Sunday, January 28, 2018

Winter Punches Back

We still have plenty of time for winter to punch back and punch back hard.  However, what's coming at the end of the week is just a little jab.  

The January thaw has been noticeable and strong when compared to where we were from Christmas to around mid-January.  We had a break with even some severe weather (4 tornadoes), and now we are going into a more active and potentially colder pattern.

The developing pattern screams cold, but the models are getting cold feet with each run.  I'm referring to the week of February 4th.  I know, I'm getting ahead of myself.  I don't think anyone can expect the models to have a full grasp on what happens as we head deeper into February.   However, with a ridge going up into Alaska and the arctic circle, I think it will be quite easy for the cold to push south.  I just don't know at this time the furthest extent to the south.  This will also help determine where the active and potentially stormy pattern evolves.  More on that later.

The weather this week looks quiet through Wednesday, then a strong front will move through the state with a cold RAIN!!!  Yes, rain.  The question remains, how much moisture remains by the time to coldest air arrives.  The models offer varying solutions.  The Euro has a brief changeover across northern and northeastern Arkansas while the GFS shows a longer changeover and a more expansive one covering the northern 1/2 of the state.  As much as I want to believe the GFS, I can't.  However, it does have support from the operational Canadian.  Nevertheless, I think when things are said and done, it will look more like the Euro.

Are we talking big snow or just some "flakeage"?  I just made that word up.  Anyway, I don't see this being a big one whatsoever.  The ground temps have recovered so IF there is any accumulation, it would mainly be on grassy and elevated surfaces and it would be light.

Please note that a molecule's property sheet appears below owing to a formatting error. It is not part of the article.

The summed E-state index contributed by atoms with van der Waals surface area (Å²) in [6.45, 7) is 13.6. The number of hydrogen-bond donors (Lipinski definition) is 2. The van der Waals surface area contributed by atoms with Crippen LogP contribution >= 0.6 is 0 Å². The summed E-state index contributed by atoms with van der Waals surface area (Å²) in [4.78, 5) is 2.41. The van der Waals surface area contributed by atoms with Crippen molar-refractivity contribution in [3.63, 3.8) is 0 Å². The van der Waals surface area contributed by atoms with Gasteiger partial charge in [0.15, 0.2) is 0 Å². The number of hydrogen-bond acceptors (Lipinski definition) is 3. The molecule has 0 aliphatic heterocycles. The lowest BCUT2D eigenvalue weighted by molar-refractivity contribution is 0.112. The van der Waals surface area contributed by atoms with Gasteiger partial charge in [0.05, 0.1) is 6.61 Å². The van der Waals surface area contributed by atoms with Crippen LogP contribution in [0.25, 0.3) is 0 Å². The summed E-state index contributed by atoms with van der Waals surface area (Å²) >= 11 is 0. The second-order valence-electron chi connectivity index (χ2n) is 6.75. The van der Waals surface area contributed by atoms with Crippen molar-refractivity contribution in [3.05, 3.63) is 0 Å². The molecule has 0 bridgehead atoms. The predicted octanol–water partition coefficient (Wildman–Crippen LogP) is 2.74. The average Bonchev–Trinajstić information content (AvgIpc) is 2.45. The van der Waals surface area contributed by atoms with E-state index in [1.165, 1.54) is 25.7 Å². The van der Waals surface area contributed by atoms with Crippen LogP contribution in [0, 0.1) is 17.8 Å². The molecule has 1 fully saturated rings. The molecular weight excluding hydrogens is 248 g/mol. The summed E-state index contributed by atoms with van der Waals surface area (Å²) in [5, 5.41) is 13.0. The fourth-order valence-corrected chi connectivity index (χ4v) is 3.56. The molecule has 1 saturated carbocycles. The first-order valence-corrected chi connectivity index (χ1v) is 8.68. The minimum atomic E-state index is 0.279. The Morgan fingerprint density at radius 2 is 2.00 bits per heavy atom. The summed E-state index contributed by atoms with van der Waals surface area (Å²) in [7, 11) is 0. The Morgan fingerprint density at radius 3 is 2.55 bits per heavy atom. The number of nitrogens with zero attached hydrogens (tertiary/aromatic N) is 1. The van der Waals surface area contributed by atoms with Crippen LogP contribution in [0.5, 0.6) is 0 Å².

This being Sunday, things can always change and that's what we are here for.



Late Thursday, the cold is here and the moisture is leaving.  However, there is a chance for a brief change to snow or rain/snow mix north and northeast Arkansas according to the newest version of the Euro.


The GFS brings the rain and snow mix further south into portions of central Arkansas late Thursday into early Friday.  While I don't believe it will look like this at this time, all amounts would be light.

Only a model! NOT a forecast.  The Euro snow amounts are negligible.

GFS snow amounts are more for obvious reasons.

NOAA 8-14 day guidance.  THESE ARE NOT FORECASTS!!!!!  This simply shows you where the confidence for average, below average, and above average temperatures exist.  When Alaska goes above average, look out!  I find it humorous when we get cold, Alaska warms up and some think it's a weird weather phenomena.  No, It's very normal.  It's how we get cold in the south.  That cold air gets dislodged and moves south.  It's only natural they warm up relative to average.  There's something you really need to notice with this map though.  Look at the area across the mid-south to the southeast.  Notice how you go from below to above over a short distance.  There will be a zone of great temperature variance and this is where the storm track will likely be found.  If the jet and the surface front is suppressed south, we're looking at winter weather chances.  If it's further north, rain and storms.

And the precip outlook in the 8-14 day time period shows where that storm track will likely exist with a good chance for above average precip from Texas to the middle Atlantic.

From WeatherBell.com.  This is the Global Ensemble Forecasting System 500mb GPH anomalies.  I would like to show you the Euro Ensembles, but it's prohibited.  Sorry. However, the GEFS is similar.  In short, look at the reds (ridging) into Alaska the week of February 4th.  You can also see the vortex spinning across Hudson Bay.  The Alaskan/arctic ridging and downstream trough is a perfect set up to deliver multiple punches of cold air. You can clearly see the flat ridging over Cuba and the Bahamas.  The cold air will be low level and will meet resistance.  Where that zone sets up will likely be from Texas into the middle Atlantic.  I don't expect the models to ever have a good handle on the location and extent of arctic air.  However, 999 out of 1000 times, it underestimates it so it will be fun to watch.

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Rain, Rain, Then More Rain